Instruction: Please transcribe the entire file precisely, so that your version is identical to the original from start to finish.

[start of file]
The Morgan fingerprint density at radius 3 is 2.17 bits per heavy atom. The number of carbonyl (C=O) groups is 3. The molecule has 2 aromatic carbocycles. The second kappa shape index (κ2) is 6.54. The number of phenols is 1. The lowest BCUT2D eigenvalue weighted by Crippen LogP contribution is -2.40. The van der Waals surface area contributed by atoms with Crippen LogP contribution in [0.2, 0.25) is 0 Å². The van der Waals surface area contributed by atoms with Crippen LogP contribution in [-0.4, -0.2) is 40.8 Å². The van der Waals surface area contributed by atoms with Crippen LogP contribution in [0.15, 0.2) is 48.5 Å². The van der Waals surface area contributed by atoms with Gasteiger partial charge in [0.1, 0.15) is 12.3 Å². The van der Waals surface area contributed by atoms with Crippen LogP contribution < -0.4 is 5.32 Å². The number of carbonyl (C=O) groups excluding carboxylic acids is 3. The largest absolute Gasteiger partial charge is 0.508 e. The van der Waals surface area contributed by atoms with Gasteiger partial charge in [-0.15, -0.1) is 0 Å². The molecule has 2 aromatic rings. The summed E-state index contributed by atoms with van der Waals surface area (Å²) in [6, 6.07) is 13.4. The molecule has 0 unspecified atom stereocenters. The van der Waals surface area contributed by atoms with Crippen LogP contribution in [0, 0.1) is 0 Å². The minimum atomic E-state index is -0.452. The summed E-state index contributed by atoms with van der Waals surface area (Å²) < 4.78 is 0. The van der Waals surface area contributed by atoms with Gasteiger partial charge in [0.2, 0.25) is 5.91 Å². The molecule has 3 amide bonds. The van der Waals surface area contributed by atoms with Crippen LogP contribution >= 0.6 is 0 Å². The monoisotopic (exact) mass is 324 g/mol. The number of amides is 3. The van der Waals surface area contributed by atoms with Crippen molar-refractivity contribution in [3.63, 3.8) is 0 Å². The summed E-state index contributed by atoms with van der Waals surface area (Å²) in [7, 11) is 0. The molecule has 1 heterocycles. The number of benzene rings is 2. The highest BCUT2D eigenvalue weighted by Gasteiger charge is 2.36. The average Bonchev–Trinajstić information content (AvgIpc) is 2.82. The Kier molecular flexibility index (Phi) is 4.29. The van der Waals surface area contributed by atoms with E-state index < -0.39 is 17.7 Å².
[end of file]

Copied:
The Morgan fingerprint density at radius 3 is 2.17 bits per heavy atom. The number of carbonyl (C=O) groups is 3. The molecule has 2 aromatic carbocycles. The second kappa shape index (κ2) is 6.54. The number of phenols is 1. The lowest BCUT2D eigenvalue weighted by Crippen LogP contribution is -2.40. The van der Waals surface area contributed by atoms with Crippen LogP contribution in [0.2, 0.25) is 0 Å². The van der Waals surface area contributed by atoms with Crippen LogP contribution in [-0.4, -0.2) is 40.8 Å². The van der Waals surface area contributed by atoms with Crippen LogP contribution in [0.15, 0.2) is 48.5 Å². The van der Waals surface area contributed by atoms with Gasteiger partial charge in [0.1, 0.15) is 12.3 Å². The van der Waals surface area contributed by atoms with Crippen LogP contribution < -0.4 is 5.32 Å². The number of carbonyl (C=O) groups excluding carboxylic acids is 3. The largest absolute Gasteiger partial charge is 0.508 e. The van der Waals surface area contributed by atoms with Gasteiger partial charge in [-0.15, -0.1) is 0 Å². The molecule has 2 aromatic rings. The summed E-state index contributed by atoms with van der Waals surface area (Å²) in [6, 6.07) is 13.4. The molecule has 0 unspecified atom stereocenters. The van der Waals surface area contributed by atoms with Crippen LogP contribution in [0, 0.1) is 0 Å². The minimum atomic E-state index is -0.452. The summed E-state index contributed by atoms with van der Waals surface area (Å²) < 4.78 is 0. The van der Waals surface area contributed by atoms with Gasteiger partial charge in [0.2, 0.25) is 5.91 Å². The molecule has 3 amide bonds. The van der Waals surface area contributed by atoms with Crippen LogP contribution >= 0.6 is 0 Å². The monoisotopic (exact) mass is 324 g/mol. The number of amides is 3. The van der Waals surface area contributed by atoms with Crippen molar-refractivity contribution in [3.63, 3.8) is 0 Å². The summed E-state index contributed by atoms with van der Waals surface area (Å²) in [7, 11) is 0. The molecule has 1 heterocycles. The number of benzene rings is 2. The highest BCUT2D eigenvalue weighted by Gasteiger charge is 2.36. The average Bonchev–Trinajstić information content (AvgIpc) is 2.82. The Kier molecular flexibility index (Phi) is 4.29. The van der Waals surface area contributed by atoms with E-state index < -0.39 is 17.7 Å².